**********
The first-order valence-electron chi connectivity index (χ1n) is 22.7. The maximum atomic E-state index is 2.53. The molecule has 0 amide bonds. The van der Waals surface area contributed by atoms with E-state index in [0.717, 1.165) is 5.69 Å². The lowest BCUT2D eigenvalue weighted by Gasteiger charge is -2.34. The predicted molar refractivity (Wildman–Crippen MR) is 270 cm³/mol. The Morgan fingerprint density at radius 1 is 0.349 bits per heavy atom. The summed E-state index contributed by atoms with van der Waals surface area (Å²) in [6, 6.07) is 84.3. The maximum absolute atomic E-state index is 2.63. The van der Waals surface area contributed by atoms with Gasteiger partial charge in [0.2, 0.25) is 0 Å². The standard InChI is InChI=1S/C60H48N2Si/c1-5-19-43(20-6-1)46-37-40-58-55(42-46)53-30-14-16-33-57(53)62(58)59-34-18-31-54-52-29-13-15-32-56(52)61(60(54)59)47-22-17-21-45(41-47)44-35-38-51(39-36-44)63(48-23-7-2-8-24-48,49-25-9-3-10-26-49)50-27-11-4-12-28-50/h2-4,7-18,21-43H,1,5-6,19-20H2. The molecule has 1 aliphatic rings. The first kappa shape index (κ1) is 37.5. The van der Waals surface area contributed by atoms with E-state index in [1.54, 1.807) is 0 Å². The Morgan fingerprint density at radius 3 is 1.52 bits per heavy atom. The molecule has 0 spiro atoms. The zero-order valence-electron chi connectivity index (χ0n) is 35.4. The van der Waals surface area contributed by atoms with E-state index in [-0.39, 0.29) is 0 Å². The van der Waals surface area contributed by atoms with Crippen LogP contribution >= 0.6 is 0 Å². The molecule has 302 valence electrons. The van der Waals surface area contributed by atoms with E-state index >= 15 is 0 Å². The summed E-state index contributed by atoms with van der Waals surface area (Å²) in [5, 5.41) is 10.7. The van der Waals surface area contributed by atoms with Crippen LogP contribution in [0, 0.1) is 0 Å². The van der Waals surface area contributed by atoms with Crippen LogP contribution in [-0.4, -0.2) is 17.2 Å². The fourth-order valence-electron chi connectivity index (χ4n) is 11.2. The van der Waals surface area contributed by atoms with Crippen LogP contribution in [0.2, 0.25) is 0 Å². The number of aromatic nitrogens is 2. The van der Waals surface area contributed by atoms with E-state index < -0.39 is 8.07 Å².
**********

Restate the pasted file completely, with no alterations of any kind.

The first-order valence-electron chi connectivity index (χ1n) is 22.7. The maximum atomic E-state index is 2.53. The molecule has 0 amide bonds. The van der Waals surface area contributed by atoms with E-state index in [0.717, 1.165) is 5.69 Å². The lowest BCUT2D eigenvalue weighted by Gasteiger charge is -2.34. The predicted molar refractivity (Wildman–Crippen MR) is 270 cm³/mol. The Morgan fingerprint density at radius 1 is 0.349 bits per heavy atom. The summed E-state index contributed by atoms with van der Waals surface area (Å²) in [6, 6.07) is 84.3. The maximum absolute atomic E-state index is 2.63. The van der Waals surface area contributed by atoms with Gasteiger partial charge in [0.2, 0.25) is 0 Å². The standard InChI is InChI=1S/C60H48N2Si/c1-5-19-43(20-6-1)46-37-40-58-55(42-46)53-30-14-16-33-57(53)62(58)59-34-18-31-54-52-29-13-15-32-56(52)61(60(54)59)47-22-17-21-45(41-47)44-35-38-51(39-36-44)63(48-23-7-2-8-24-48,49-25-9-3-10-26-49)50-27-11-4-12-28-50/h2-4,7-18,21-43H,1,5-6,19-20H2. The molecule has 1 aliphatic rings. The first kappa shape index (κ1) is 37.5. The van der Waals surface area contributed by atoms with E-state index in [1.54, 1.807) is 0 Å². The Morgan fingerprint density at radius 3 is 1.52 bits per heavy atom. The molecule has 0 spiro atoms. The zero-order valence-electron chi connectivity index (χ0n) is 35.4. The van der Waals surface area contributed by atoms with E-state index in [-0.39, 0.29) is 0 Å². The van der Waals surface area contributed by atoms with Crippen LogP contribution >= 0.6 is 0 Å². The molecule has 302 valence electrons. The van der Waals surface area contributed by atoms with E-state index >= 15 is 0 Å². The summed E-state index contributed by atoms with van der Waals surface area (Å²) in [5, 5.41) is 10.7. The van der Waals surface area contributed by atoms with Crippen LogP contribution in [0, 0.1) is 0 Å². The van der Waals surface area contributed by atoms with Crippen LogP contribution in [-0.4, -0.2) is 17.2 Å². The fourth-order valence-electron chi connectivity index (χ4n) is 11.2. The van der Waals surface area contributed by atoms with Crippen LogP contribution in [0.2, 0.25) is 0 Å². The number of aromatic nitrogens is 2. The van der Waals surface area contributed by atoms with E-state index < -0.39 is 8.07 Å².